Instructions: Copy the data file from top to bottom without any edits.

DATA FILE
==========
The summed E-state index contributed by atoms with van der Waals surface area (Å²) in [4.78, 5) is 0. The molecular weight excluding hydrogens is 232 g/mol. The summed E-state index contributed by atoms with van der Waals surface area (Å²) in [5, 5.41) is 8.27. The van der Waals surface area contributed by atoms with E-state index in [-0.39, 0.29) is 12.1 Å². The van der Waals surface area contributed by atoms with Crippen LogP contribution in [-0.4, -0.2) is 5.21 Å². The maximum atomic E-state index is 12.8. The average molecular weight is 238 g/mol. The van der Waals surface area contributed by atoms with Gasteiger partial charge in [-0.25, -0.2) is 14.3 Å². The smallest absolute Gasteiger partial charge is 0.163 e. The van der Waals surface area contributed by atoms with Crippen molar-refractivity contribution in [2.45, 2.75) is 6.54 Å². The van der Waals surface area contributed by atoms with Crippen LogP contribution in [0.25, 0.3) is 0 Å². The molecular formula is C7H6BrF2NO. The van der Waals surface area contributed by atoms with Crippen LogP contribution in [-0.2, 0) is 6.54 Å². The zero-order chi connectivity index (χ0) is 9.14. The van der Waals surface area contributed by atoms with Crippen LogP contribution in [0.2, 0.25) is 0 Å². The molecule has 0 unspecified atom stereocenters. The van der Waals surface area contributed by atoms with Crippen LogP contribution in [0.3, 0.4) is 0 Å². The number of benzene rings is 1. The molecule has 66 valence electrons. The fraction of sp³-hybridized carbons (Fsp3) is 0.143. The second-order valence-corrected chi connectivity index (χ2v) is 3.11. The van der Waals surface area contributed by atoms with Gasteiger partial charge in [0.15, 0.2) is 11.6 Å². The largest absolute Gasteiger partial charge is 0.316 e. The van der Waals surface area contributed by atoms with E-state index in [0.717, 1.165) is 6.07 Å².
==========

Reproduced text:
The summed E-state index contributed by atoms with van der Waals surface area (Å²) in [4.78, 5) is 0. The molecular weight excluding hydrogens is 232 g/mol. The summed E-state index contributed by atoms with van der Waals surface area (Å²) in [5, 5.41) is 8.27. The van der Waals surface area contributed by atoms with E-state index in [-0.39, 0.29) is 12.1 Å². The van der Waals surface area contributed by atoms with Crippen LogP contribution in [-0.4, -0.2) is 5.21 Å². The maximum atomic E-state index is 12.8. The average molecular weight is 238 g/mol. The van der Waals surface area contributed by atoms with Gasteiger partial charge in [-0.25, -0.2) is 14.3 Å². The smallest absolute Gasteiger partial charge is 0.163 e. The van der Waals surface area contributed by atoms with Crippen molar-refractivity contribution in [2.45, 2.75) is 6.54 Å². The van der Waals surface area contributed by atoms with Crippen LogP contribution in [0.25, 0.3) is 0 Å². The molecular formula is C7H6BrF2NO. The van der Waals surface area contributed by atoms with Crippen LogP contribution in [-0.2, 0) is 6.54 Å². The zero-order chi connectivity index (χ0) is 9.14. The van der Waals surface area contributed by atoms with Crippen LogP contribution in [0.2, 0.25) is 0 Å². The molecule has 0 unspecified atom stereocenters. The van der Waals surface area contributed by atoms with Crippen LogP contribution in [0.3, 0.4) is 0 Å². The number of benzene rings is 1. The molecule has 66 valence electrons. The fraction of sp³-hybridized carbons (Fsp3) is 0.143. The second-order valence-corrected chi connectivity index (χ2v) is 3.11. The van der Waals surface area contributed by atoms with Gasteiger partial charge in [0.15, 0.2) is 11.6 Å². The largest absolute Gasteiger partial charge is 0.316 e. The van der Waals surface area contributed by atoms with E-state index in [0.717, 1.165) is 6.07 Å².